RABAB, SARANGI, SARINDA AND RELATED
THE TRIBAL ARTS
CROSS CULTUAL HERITAGE
Text and Pictures courtesy
All Rights Reserved
The common characteristic of these types of lutes is the fact that the body and the neck form a joint sound box.
is covered with skin, their neck locked by a thin wooden to permit playing.
Home of the rabab are
South Asia, Afghanistan, Yemen and North Africa.
Under the name of Rebec, it also existed in Europe for a short period of time.
Quanbus, a rabab from Yemen
Rabab from Marocco
The RABAS from Afganistan, Pakistan and India are club-shaped like the instruments mentioned above, however they clearly show identical indentations on each side.
Indentations, extensions, incisions or belt are characteristic for this type of lutes in India and the Himalayan region.
The neck of the Afghan rabab contains additional pegs for the aliquot strings.
Rabab from Afghanistan, offering extensions between neck and body as well as additional pegs in the neck area.
The Rabab from Nepal and adjacent areas is called
There is a wide variety of bodies, likely related to local ethnical peculiarities.
The peg box is particulary remarkable because, in contrast to the already mentioned instruments it shows an opening to the rear.
The Chikara is a bowed lute.
I’s morphology is comparable to that of the rabab, altough this instrument has a neck open to the rear.
This offers the advantage of easily attaching all strings to the pegs, in contrast to the Afghan rabab where it’s difficult to attach the strings.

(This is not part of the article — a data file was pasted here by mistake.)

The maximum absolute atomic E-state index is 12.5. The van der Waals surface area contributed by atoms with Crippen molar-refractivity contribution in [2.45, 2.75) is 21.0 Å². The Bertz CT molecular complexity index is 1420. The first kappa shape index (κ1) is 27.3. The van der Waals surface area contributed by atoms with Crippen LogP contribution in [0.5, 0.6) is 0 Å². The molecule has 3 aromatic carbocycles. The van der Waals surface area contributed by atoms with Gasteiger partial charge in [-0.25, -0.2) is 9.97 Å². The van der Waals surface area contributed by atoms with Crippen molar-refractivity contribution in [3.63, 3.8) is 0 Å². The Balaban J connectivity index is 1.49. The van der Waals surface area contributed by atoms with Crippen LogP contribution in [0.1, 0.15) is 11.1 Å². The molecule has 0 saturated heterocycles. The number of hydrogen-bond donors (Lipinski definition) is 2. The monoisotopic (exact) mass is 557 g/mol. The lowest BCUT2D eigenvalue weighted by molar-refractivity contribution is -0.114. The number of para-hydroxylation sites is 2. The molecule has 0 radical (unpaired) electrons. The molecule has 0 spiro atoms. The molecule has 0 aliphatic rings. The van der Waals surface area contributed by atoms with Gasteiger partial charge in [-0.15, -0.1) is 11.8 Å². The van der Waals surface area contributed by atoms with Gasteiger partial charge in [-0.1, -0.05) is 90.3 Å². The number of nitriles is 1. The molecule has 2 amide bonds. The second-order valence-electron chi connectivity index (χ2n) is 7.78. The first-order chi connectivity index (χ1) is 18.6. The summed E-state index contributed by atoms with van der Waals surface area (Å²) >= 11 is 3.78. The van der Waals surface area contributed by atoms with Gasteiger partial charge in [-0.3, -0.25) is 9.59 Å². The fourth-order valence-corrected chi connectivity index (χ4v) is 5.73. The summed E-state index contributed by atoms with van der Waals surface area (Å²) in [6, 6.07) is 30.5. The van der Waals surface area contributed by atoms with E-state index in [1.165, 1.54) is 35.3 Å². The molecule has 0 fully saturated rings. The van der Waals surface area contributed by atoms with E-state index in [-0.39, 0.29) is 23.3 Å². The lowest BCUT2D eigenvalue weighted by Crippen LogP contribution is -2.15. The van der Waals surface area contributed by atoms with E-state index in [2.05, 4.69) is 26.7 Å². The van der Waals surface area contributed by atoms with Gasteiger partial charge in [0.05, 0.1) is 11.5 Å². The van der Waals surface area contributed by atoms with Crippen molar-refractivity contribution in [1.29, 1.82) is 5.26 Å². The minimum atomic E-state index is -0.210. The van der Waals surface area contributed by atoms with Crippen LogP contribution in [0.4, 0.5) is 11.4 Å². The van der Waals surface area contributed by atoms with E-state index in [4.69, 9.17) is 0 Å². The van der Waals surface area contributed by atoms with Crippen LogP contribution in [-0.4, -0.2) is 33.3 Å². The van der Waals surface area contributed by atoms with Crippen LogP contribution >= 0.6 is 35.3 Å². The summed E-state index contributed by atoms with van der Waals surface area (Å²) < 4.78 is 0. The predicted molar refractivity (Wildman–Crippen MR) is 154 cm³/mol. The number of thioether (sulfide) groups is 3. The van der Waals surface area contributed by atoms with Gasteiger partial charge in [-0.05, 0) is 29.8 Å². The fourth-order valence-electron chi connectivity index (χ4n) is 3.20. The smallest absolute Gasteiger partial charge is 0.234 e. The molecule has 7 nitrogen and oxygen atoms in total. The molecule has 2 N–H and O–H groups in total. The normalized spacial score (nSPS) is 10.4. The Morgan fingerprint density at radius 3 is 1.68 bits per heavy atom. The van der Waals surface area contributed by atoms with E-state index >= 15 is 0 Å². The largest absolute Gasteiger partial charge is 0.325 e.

According to the same principle, the saranghi is built.
However, this instruments looks more squared.
Sarangi, the neck open to the rear is clearly visible..
Sarangi, small old instrument.
The peg box is shaped like an open mouth.
shows the same principle of bisetion, too.
However, one part is not covered by wood but remains open.
With the Sarinda these two parts constitute the body to which a massive neck is attached.
If figures are mounted to the Sarinda they are most easily seen from the side.
Sarinda from Afghanistan.
characteristically this instrument shows a peg box open to the rear.
Sarinda from Nepal and Orissa
The Dhodro Banam
The body is bisected, the lower part covered by skin, the upper part remains open.
This instrument appears to be more slim, however, the open part does not show the crescent form. Verier Elwin made this lute of the Santal popular in the mid 20th century.
it is called Santal lute.
However, it has to be kept in mind that various Adivasi and other population groups in India and Nepal play these instruments, too.
The dhodro banam is perceived in an anthropomorpous manner, ideally as a human figure shown with arms, legs, breasts and everything else.
Dhodro Banam in ideal presentation as a fully formed human body.
To shape the head the pegbox was left open the rear to show the upper part of a human body in a plastic way the opening was turned to the rear.
The deptiction on the box of the Banam seems to be an extremely important element for the players and their audience because it often constitutes one third of the instrument.
This clearly depicts the mighty structure.
One side of the head shows the hair knot which can be attached to the back of the head.
still have another type of lute,
not related to the Sarinda at all.
It’s held similar to the violin and not like a cello as the Dhodro Banam is held.
Again one tries to give this type a human structure.
With the Dhodro Banam the neck is used like a neck
while the neck of the Huka Banam has to be kept between the legs.
THE TECHNICAL POSSIBILITIES OF THESE LUTES WITH THEIR VARIATIONS CONSTITUTE THE
FOR THE CREATION OF A WIDE RANGE OF DIFFERETLY DESIGNED INSTRUMENTS BY LOCAL ETHNICAL GROUPS.